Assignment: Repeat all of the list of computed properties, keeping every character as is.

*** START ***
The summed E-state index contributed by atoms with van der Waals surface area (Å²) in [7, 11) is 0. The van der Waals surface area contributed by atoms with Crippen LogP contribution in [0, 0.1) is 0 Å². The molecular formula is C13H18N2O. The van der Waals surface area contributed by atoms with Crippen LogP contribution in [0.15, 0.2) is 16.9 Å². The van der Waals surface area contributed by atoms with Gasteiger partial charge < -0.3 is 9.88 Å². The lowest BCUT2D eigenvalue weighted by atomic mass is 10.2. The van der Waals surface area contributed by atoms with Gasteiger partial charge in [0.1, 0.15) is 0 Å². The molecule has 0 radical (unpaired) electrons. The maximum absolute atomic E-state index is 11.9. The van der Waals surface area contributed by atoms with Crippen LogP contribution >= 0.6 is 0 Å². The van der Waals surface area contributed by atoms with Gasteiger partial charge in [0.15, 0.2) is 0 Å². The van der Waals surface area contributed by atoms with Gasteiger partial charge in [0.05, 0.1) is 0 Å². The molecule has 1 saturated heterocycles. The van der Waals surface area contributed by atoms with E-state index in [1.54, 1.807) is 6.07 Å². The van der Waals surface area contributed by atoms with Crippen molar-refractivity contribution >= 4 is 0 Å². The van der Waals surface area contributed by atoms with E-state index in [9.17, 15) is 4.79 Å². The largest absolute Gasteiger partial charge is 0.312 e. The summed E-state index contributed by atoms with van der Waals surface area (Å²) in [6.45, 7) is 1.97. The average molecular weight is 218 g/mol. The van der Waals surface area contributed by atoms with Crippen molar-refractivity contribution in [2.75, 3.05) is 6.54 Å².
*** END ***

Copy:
The summed E-state index contributed by atoms with van der Waals surface area (Å²) in [7, 11) is 0. The van der Waals surface area contributed by atoms with Crippen LogP contribution in [0, 0.1) is 0 Å². The molecular formula is C13H18N2O. The van der Waals surface area contributed by atoms with Crippen LogP contribution in [0.15, 0.2) is 16.9 Å². The van der Waals surface area contributed by atoms with Gasteiger partial charge < -0.3 is 9.88 Å². The lowest BCUT2D eigenvalue weighted by atomic mass is 10.2. The van der Waals surface area contributed by atoms with Gasteiger partial charge in [0.1, 0.15) is 0 Å². The molecule has 0 radical (unpaired) electrons. The maximum absolute atomic E-state index is 11.9. The van der Waals surface area contributed by atoms with Crippen LogP contribution >= 0.6 is 0 Å². The van der Waals surface area contributed by atoms with Gasteiger partial charge in [0.15, 0.2) is 0 Å². The van der Waals surface area contributed by atoms with Gasteiger partial charge in [0.05, 0.1) is 0 Å². The molecule has 1 saturated heterocycles. The van der Waals surface area contributed by atoms with E-state index in [1.54, 1.807) is 6.07 Å². The van der Waals surface area contributed by atoms with Crippen molar-refractivity contribution >= 4 is 0 Å². The van der Waals surface area contributed by atoms with E-state index in [9.17, 15) is 4.79 Å². The largest absolute Gasteiger partial charge is 0.312 e. The summed E-state index contributed by atoms with van der Waals surface area (Å²) in [6.45, 7) is 1.97. The average molecular weight is 218 g/mol. The van der Waals surface area contributed by atoms with Crippen molar-refractivity contribution in [2.75, 3.05) is 6.54 Å².